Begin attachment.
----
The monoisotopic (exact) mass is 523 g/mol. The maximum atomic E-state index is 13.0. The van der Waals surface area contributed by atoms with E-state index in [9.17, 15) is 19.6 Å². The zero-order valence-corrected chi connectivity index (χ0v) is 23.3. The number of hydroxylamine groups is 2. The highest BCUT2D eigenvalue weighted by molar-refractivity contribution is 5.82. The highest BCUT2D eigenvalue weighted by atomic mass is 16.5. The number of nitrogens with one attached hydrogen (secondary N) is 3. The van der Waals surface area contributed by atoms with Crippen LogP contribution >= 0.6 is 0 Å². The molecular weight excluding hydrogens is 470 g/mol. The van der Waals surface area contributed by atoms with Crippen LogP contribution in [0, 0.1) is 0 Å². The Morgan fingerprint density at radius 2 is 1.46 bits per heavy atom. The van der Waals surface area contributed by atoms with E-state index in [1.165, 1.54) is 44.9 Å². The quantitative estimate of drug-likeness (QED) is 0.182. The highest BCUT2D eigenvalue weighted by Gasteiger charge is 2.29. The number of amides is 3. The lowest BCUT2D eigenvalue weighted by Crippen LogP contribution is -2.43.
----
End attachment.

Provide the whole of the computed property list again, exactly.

The monoisotopic (exact) mass is 523 g/mol. The maximum atomic E-state index is 13.0. The van der Waals surface area contributed by atoms with E-state index in [9.17, 15) is 19.6 Å². The zero-order valence-corrected chi connectivity index (χ0v) is 23.3. The number of hydroxylamine groups is 2. The highest BCUT2D eigenvalue weighted by molar-refractivity contribution is 5.82. The highest BCUT2D eigenvalue weighted by atomic mass is 16.5. The number of nitrogens with one attached hydrogen (secondary N) is 3. The van der Waals surface area contributed by atoms with Crippen LogP contribution >= 0.6 is 0 Å². The molecular weight excluding hydrogens is 470 g/mol. The van der Waals surface area contributed by atoms with Crippen LogP contribution in [0, 0.1) is 0 Å². The Morgan fingerprint density at radius 2 is 1.46 bits per heavy atom. The van der Waals surface area contributed by atoms with E-state index in [1.165, 1.54) is 44.9 Å². The quantitative estimate of drug-likeness (QED) is 0.182. The highest BCUT2D eigenvalue weighted by Gasteiger charge is 2.29. The number of amides is 3. The lowest BCUT2D eigenvalue weighted by Crippen LogP contribution is -2.43.